Coming Full Circle: Independent Living

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active adult woman Home. Rarely has a word conjured up so many thoughts, memories and emotions as the one that describes your place of comfort and security. In many seniors’ cases, making the decision to move involves choosing to leave the home in which they’ve lived for decades – the place they’ve raised a family and made their own.

For Mary Slaughter, home has consisted of two key places. The resident of Westminster Canterbury of the Blue Ridge grew up in Charlottesville, Va., but spent a large portion of her life in Illinois where she worked at the University of Illinois in Urbana-Champaign. The decision to move back into the town where she grew up came as a surprise, even to her.

“I had never really thought about ever coming back to Charlottesville,” said Mary. “Now, I’m playing golf at the same club I played tennis at when I was growing up. I have come full circle.”

Mary grew up and attended public school in Charlottesville, and had a father who was a university professor. She went to college at the University of Virginia where she was always very active, playing on the Men’s Varsity Tennis Team and studying to become a physical education teacher.

“There was no women’s team at that time, so I just played with the men,” she said.

Because of her successful tennis background as a young woman, she made her way straight to the top upon graduation. Her first job out of school was as a professor of physical education at Mt. Holyoke College in Massachusetts.

“I had an extensive background in tennis that enabled me to jump right into the college level,” she recalled.

When she decided to get her master’s degree, she chose the University of Illinois. When the institution began to prioritize research more than teaching, she went on to get her Ph.D. Even though she was busy working with the Physical Fitness Research lab at the university, she still participated in tennis tournaments.

After spending almost her whole career at the university and later as manager at a tennis club in Illinois, Mary became ill. During this time, she said she began to appreciate how much her family meant to her.

“It made me realize the importance of family and the need to be near them,” she said. “And it’s really interesting so many of the people who are at Westminster are here to be near their children.”

Mary moved into Westminster Canterbury about a year and a half ago. While she admitted she initially had difficultly adjusting to a new situation, she said most of her concerns were put to rest after just a couple months.

“It was remarkable,” she said. “Although it was challenging at first, I re-connected with old friends and made new ones rather quickly,”.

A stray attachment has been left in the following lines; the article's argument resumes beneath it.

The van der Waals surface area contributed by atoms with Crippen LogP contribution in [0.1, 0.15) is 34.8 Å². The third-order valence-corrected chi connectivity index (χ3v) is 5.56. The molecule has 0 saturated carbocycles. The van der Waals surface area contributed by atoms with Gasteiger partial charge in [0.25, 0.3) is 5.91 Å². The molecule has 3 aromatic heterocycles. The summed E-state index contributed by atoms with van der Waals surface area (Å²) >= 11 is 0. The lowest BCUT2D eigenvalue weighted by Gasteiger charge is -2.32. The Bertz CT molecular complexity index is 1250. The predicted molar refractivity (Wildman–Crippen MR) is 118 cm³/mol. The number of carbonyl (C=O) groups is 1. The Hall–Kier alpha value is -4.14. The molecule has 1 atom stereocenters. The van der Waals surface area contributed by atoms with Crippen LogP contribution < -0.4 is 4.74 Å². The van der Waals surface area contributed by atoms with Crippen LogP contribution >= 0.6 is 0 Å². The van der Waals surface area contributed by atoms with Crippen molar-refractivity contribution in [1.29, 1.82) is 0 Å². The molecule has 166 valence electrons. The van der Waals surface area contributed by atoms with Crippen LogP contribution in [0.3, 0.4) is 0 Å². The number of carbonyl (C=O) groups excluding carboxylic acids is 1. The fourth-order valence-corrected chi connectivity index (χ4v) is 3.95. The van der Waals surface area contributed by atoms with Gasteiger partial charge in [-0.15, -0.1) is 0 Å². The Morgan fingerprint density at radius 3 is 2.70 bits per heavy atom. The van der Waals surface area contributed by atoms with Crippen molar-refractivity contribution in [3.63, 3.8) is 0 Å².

Because Mary is a Charlottesville native, many residents who are new to the area have come to depend on her navigational skills, answers to questions or just a caring ear to listen. She said she finds herself driving her newly-found friends around the Charlottesville area, which she knows quite well.

“It’s been a really great marriage, if you will, because I enjoy being out in Charlottesville and I can drive,” she said. “It’s always nice to be helpful to others and it gives me the chance to take friends along, which is always fun.”

These days she spends her time involved in the many offerings at WCBR, as well as golfing 2-3 times a week, spending time with her dog Buster, and even manages to fit in a card game she hasn’t played since her days at the University of Virginia.

“I’ve taken up bridge and I hadn’t played since college,” she said with a laugh. “Now I’m playing a lot of bridge.”

Mary is one of the younger residents of Westminster Canterbury, and she said she enjoys the diverse age range. While difference in age is something that may have mattered in high school, now the years between her and her friends don’t matter as much, she said.

As a teenager or a child, it does make a difference,” she said. “But I really am very lucky because I now have the opportunity to interact with a wide range of ages.”

When asked what advice she would give to those considering a move, she advised seniors to monitor their health vigilantly as to not miss out on the activities their community may have to offer.

“So many people wait too long to move, and then can’t take advantage of the opportunities,” said Mary. “If you don’t have energy and health, you can’t appreciate all that is around you.”

Though Mary’s lifestyle in Virginia is a little different from the one she left behind in Illinois, she has no regrets about relocating back to her old stomping grounds. With one brother living near her in Charlottesville and another close by in Richmond, the decision was almost made for her.

“It makes sense for me to come back here because I had no family in Illinois,” she said. “I had known about Westminster-Canterbury and knew a lot of people here before I moved back, primarily friends of my parents and family. Personal connections were easy.”

And looking back, Mary knows her decision to come full circle was the right one.

“I could have made the decision to stay in Illinois, but I’m so glad I didn’t,” she said. “I’m having a great time. It’s another stage of life.”

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